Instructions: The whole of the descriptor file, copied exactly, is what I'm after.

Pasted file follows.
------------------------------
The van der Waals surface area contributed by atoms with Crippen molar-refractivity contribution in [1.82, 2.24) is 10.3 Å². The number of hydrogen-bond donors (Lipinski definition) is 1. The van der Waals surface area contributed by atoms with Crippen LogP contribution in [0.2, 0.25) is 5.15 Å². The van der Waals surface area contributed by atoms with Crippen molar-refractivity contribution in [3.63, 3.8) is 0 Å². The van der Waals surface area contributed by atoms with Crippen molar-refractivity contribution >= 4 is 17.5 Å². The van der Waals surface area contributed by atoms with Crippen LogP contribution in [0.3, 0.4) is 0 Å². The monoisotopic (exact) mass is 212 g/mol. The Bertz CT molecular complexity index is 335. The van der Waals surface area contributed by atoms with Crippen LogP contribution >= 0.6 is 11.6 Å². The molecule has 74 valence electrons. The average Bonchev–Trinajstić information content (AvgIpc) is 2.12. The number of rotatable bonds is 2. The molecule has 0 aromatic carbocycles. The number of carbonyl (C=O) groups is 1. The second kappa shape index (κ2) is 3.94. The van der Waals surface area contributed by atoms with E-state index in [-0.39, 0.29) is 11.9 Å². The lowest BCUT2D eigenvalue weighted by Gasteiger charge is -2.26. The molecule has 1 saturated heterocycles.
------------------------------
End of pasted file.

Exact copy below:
The van der Waals surface area contributed by atoms with Crippen molar-refractivity contribution in [1.82, 2.24) is 10.3 Å². The number of hydrogen-bond donors (Lipinski definition) is 1. The van der Waals surface area contributed by atoms with Crippen LogP contribution in [0.2, 0.25) is 5.15 Å². The van der Waals surface area contributed by atoms with Crippen molar-refractivity contribution in [3.63, 3.8) is 0 Å². The van der Waals surface area contributed by atoms with Crippen molar-refractivity contribution >= 4 is 17.5 Å². The van der Waals surface area contributed by atoms with Crippen LogP contribution in [0.3, 0.4) is 0 Å². The monoisotopic (exact) mass is 212 g/mol. The Bertz CT molecular complexity index is 335. The van der Waals surface area contributed by atoms with Crippen LogP contribution >= 0.6 is 11.6 Å². The molecule has 74 valence electrons. The average Bonchev–Trinajstić information content (AvgIpc) is 2.12. The number of rotatable bonds is 2. The molecule has 0 aromatic carbocycles. The number of carbonyl (C=O) groups is 1. The second kappa shape index (κ2) is 3.94. The van der Waals surface area contributed by atoms with E-state index in [-0.39, 0.29) is 11.9 Å². The lowest BCUT2D eigenvalue weighted by Gasteiger charge is -2.26. The molecule has 1 saturated heterocycles.